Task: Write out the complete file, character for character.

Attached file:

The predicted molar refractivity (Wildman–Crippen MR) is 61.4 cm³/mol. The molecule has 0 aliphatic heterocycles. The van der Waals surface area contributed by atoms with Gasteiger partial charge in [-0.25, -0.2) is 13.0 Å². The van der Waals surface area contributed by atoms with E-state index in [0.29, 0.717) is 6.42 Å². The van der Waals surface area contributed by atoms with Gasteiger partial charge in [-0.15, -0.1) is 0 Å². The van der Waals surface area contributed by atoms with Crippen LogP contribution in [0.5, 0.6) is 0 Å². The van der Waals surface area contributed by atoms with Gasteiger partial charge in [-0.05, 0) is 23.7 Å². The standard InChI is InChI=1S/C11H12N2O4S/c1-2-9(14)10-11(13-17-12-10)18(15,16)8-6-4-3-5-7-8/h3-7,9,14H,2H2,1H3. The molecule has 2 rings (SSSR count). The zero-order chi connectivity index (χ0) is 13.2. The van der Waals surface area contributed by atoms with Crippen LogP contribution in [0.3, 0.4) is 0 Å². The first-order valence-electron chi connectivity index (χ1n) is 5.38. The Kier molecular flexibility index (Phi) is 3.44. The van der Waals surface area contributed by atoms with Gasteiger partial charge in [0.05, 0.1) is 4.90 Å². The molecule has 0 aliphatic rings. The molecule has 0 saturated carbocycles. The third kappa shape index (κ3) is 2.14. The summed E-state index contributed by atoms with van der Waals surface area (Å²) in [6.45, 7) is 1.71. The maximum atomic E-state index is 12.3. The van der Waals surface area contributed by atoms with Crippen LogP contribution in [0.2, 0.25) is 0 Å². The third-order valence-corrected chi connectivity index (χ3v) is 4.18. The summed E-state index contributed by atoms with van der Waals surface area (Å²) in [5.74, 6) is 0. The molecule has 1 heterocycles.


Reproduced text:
The predicted molar refractivity (Wildman–Crippen MR) is 61.4 cm³/mol. The molecule has 0 aliphatic heterocycles. The van der Waals surface area contributed by atoms with Gasteiger partial charge in [-0.25, -0.2) is 13.0 Å². The van der Waals surface area contributed by atoms with E-state index in [0.29, 0.717) is 6.42 Å². The van der Waals surface area contributed by atoms with Gasteiger partial charge in [-0.15, -0.1) is 0 Å². The van der Waals surface area contributed by atoms with Crippen LogP contribution in [0.5, 0.6) is 0 Å². The van der Waals surface area contributed by atoms with Gasteiger partial charge in [-0.05, 0) is 23.7 Å². The standard InChI is InChI=1S/C11H12N2O4S/c1-2-9(14)10-11(13-17-12-10)18(15,16)8-6-4-3-5-7-8/h3-7,9,14H,2H2,1H3. The molecule has 2 rings (SSSR count). The zero-order chi connectivity index (χ0) is 13.2. The van der Waals surface area contributed by atoms with Crippen LogP contribution in [0.3, 0.4) is 0 Å². The first-order valence-electron chi connectivity index (χ1n) is 5.38. The Kier molecular flexibility index (Phi) is 3.44. The van der Waals surface area contributed by atoms with Gasteiger partial charge in [0.05, 0.1) is 4.90 Å². The molecule has 0 aliphatic rings. The molecule has 0 saturated carbocycles. The third kappa shape index (κ3) is 2.14. The summed E-state index contributed by atoms with van der Waals surface area (Å²) in [6.45, 7) is 1.71. The maximum atomic E-state index is 12.3. The van der Waals surface area contributed by atoms with Crippen LogP contribution in [0.2, 0.25) is 0 Å². The third-order valence-corrected chi connectivity index (χ3v) is 4.18. The summed E-state index contributed by atoms with van der Waals surface area (Å²) in [5.74, 6) is 0. The molecule has 1 heterocycles.